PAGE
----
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Psychologists Split Over Detainee Interrogations

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Psychologists Split Over Detainee Interrogations


Psychologists Split Over Detainee Interrogations

Psychologists Split Over Detainee Interrogations

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  • <iframe src="" width="100%" height="290" frameborder="0" scrolling="no" title="NPR embedded audio player">
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New allegations about a psychologist at the U.S. detention center in Guantanamo Bay, Cuba, underscore a long-running dispute within the American Psychological Association about a psychologist's role in detainee interrogations. The APA is split on the issue.


Recent hearings in Guantanamo Bay, Cuba, have highlighted a serious ethical dispute among psychologists: What role should they play in interrogations? Should they consult on the health of detainees or advise interrogators on how much detainees can endure? NPR's Richard Knox has this story.

RICHARD KNOX: Mohammed Jawad landed in Guantanamo five years ago, when he was about 17. He's charged in a grenade attack in Afghanistan that injured two U.S. soldiers and a translator.

Jawad's military attorney says records show that in 2003, an Army psychologist, quote, "devised a plan intentionally designed to cause emotional devastation and to break Mr. Jawad." Jawad's lawyer says he was put in an extreme form of isolation on the recommendation of the unidentified Army psychologist. He says the teenager later tried to hang himself and kill himself by banging his head against the wall. Jawad's attorney planned to question the psychologist at a hearing yesterday, but the psychologist invoked Article 31, the military law's privilege against self-incrimination.

Colonel Larry Morris, the chief prosecutor in Guantanamo cases, said in an e-mail that Jawad did not attempt suicide. Morris says Guantanamo's medical director testified that Jawad has been in good physical and mental health throughout his confinement.

Stephen Soldz is a Boston psychologist who was called to testify as a defense expert. His testimony was canceled after the Guantanamo psychologist invoked the right to remain silent. Soldz says his review of the case does illustrate an ethical problem.

Dr. STEPHEN SOLDZ (Boston Graduate School of Psychoanalysis): The Ethics Code for psychologists says that psychologists strive to benefit those with whom they work and to do no harm, and here they are helping exploit detainees' weaknesses to break them down.

KNOX: Soldz is a leader of a dissident group that's trying to change the American Psychological Association's policy on detention center psychologists.

Dr. SOLDZ: Our position is that psychologists should not be at these sites, period, that we're lending legitimacy to the sites by being there and certainly by participating in interrogations there.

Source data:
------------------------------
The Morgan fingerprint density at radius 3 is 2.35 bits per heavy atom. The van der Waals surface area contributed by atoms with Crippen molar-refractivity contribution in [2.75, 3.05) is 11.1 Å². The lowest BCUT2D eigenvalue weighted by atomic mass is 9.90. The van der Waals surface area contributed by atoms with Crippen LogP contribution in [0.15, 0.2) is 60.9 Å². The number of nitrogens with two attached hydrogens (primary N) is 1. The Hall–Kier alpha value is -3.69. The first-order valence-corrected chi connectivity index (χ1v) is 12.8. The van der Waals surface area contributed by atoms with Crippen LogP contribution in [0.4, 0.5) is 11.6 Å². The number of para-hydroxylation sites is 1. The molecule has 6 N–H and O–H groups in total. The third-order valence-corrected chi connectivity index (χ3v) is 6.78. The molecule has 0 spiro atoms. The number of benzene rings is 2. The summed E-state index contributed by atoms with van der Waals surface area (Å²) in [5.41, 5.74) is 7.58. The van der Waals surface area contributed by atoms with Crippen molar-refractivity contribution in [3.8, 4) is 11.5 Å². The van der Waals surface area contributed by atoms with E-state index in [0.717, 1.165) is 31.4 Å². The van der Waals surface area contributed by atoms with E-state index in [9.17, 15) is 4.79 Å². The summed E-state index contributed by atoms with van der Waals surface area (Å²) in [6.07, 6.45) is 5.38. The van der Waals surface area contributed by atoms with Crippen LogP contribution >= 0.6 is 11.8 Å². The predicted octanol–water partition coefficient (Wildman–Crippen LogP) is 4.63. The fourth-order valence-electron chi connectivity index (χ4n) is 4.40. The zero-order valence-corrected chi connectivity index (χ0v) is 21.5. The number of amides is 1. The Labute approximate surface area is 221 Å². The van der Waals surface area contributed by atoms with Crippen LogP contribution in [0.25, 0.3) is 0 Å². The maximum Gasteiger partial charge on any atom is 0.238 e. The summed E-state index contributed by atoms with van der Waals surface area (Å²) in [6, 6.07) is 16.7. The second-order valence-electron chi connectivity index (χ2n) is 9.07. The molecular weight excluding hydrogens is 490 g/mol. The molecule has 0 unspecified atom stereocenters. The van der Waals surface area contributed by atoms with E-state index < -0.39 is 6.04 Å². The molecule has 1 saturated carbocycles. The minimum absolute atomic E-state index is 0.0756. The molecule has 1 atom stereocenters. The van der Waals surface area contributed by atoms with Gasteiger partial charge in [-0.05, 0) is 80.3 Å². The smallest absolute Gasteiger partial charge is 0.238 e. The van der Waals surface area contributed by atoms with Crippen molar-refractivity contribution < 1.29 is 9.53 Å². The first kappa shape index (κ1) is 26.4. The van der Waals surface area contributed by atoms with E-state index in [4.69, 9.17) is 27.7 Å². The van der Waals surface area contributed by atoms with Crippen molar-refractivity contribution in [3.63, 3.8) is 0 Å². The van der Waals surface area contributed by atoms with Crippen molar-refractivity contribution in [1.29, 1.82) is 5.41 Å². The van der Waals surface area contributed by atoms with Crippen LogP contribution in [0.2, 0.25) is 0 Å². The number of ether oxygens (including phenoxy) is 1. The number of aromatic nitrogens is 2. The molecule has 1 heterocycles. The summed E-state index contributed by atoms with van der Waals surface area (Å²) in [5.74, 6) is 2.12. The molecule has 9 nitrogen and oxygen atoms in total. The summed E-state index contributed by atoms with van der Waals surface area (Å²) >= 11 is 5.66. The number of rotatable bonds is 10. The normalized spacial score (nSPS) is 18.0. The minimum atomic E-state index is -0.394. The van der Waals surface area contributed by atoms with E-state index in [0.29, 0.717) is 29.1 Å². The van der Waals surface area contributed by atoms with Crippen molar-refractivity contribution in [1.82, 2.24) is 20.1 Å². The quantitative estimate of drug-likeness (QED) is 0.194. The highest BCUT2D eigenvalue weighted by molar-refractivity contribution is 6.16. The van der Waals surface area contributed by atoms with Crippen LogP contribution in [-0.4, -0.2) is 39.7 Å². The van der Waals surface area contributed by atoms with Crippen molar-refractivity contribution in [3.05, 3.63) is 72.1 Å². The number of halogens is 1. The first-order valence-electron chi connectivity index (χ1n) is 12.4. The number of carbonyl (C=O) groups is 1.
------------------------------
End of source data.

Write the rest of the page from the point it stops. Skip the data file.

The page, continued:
KNOX: The psychological association agrees its members shouldn't participate in torture or abuse, but over the past three years, the APA has steadfastly refused to say that psychologists shouldn't be at detention centers at all. APA officials were disturbed when they heard about the alleged abuse of Mohammed Jawad. It comes just as thousands of psychologists are gathered in Boston for the association's annual meeting.

Stephen Behnke is director of the APA's ethics office. He says if the new allegations are true, that psychologists stepped over the line.

Dr. STEPHEN BEHNKE (Director, APA Ethics Office): The question is not what can the detainee withstand, it's what is the psychologist going to do at that moment to stop the abuse.

KNOX: The debate turns on how to prevent it in a post-9/11 world, when the U.S. government has expanded the limits of what's permissible.

Dr. BEHNKE: Do you fight those policies from the inside or from the outside? Now, that is a question on which there is a difference of opinion among our membership, and a very passionate difference of opinion.

KNOX: The controversy is coming to a head. The dissenters got enough signatures to force a referendum on the issue, the APA's first ever. It aims to bar psychologists from working in places where people are held outside international law or in violation of the U.S. Constitution. APA leaders are working to defeat the referendum.

Dr. GERALD KOOCHER (Former APA President): It's an example of the angry political movement not thinking through the implications of what it was doing.

KNOX: That's Gerald Koocher, a Boston psychologist who was APA's president in 2006. He says the referendum could have unintended consequences for psychologists who work every day in prisons and courtrooms. He says they often collaborate with authorities in situations many could call coercive.

Dr. KOOCHER: Well, what's a coercive interrogation? If you are in the middle of a child-custody dispute and the judge orders you to talk to a guardian for your children, you may not want to do that. If you're Ted Kaczynski, the Unabomber, and you're ordered to have a psychiatric evaluation, is that coercive?

KNOX: The dissenters counter that places like Guantanamo, Afghanistan's Bagram Prison, and secret CIA black sites are worlds apart from domestic prisons with legal oversight and constitutional protections. Referendum ballots went out this month to APA members. The results will be in sometime next month. Richard Knox, NPR News, Boston.

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